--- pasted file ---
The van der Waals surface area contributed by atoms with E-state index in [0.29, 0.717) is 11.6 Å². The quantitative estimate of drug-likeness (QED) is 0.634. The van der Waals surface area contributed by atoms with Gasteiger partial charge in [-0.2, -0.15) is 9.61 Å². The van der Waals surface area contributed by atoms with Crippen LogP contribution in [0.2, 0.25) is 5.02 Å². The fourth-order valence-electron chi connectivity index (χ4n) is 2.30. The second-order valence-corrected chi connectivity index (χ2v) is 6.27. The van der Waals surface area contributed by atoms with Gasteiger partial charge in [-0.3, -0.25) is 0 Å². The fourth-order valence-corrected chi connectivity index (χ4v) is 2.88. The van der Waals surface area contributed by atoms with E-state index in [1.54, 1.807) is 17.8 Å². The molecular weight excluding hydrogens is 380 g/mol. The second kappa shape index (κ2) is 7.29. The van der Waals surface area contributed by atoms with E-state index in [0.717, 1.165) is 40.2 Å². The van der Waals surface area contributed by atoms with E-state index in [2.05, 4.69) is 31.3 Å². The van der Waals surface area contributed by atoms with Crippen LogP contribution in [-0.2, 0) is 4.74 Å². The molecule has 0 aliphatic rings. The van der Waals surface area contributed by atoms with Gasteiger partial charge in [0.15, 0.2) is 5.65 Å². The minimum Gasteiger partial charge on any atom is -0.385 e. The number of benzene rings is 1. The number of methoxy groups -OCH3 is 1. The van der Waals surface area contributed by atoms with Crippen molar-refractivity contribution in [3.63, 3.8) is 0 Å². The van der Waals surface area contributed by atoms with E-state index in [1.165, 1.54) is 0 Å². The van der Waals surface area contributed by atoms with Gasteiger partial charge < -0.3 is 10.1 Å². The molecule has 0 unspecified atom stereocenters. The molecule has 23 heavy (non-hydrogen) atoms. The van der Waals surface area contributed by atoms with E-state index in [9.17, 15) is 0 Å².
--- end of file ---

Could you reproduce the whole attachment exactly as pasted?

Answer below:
The van der Waals surface area contributed by atoms with E-state index in [0.29, 0.717) is 11.6 Å². The quantitative estimate of drug-likeness (QED) is 0.634. The van der Waals surface area contributed by atoms with Gasteiger partial charge in [-0.2, -0.15) is 9.61 Å². The van der Waals surface area contributed by atoms with Crippen LogP contribution in [0.2, 0.25) is 5.02 Å². The fourth-order valence-electron chi connectivity index (χ4n) is 2.30. The second-order valence-corrected chi connectivity index (χ2v) is 6.27. The van der Waals surface area contributed by atoms with Gasteiger partial charge in [-0.3, -0.25) is 0 Å². The fourth-order valence-corrected chi connectivity index (χ4v) is 2.88. The van der Waals surface area contributed by atoms with E-state index in [1.54, 1.807) is 17.8 Å². The molecular weight excluding hydrogens is 380 g/mol. The second kappa shape index (κ2) is 7.29. The van der Waals surface area contributed by atoms with E-state index in [0.717, 1.165) is 40.2 Å². The van der Waals surface area contributed by atoms with E-state index in [2.05, 4.69) is 31.3 Å². The van der Waals surface area contributed by atoms with Crippen LogP contribution in [-0.2, 0) is 4.74 Å². The molecule has 0 aliphatic rings. The van der Waals surface area contributed by atoms with Gasteiger partial charge in [0.15, 0.2) is 5.65 Å². The minimum Gasteiger partial charge on any atom is -0.385 e. The number of benzene rings is 1. The number of methoxy groups -OCH3 is 1. The van der Waals surface area contributed by atoms with Crippen molar-refractivity contribution in [3.63, 3.8) is 0 Å². The van der Waals surface area contributed by atoms with E-state index in [1.165, 1.54) is 0 Å². The van der Waals surface area contributed by atoms with Gasteiger partial charge < -0.3 is 10.1 Å². The molecule has 0 unspecified atom stereocenters. The molecule has 23 heavy (non-hydrogen) atoms. The van der Waals surface area contributed by atoms with E-state index in [9.17, 15) is 0 Å².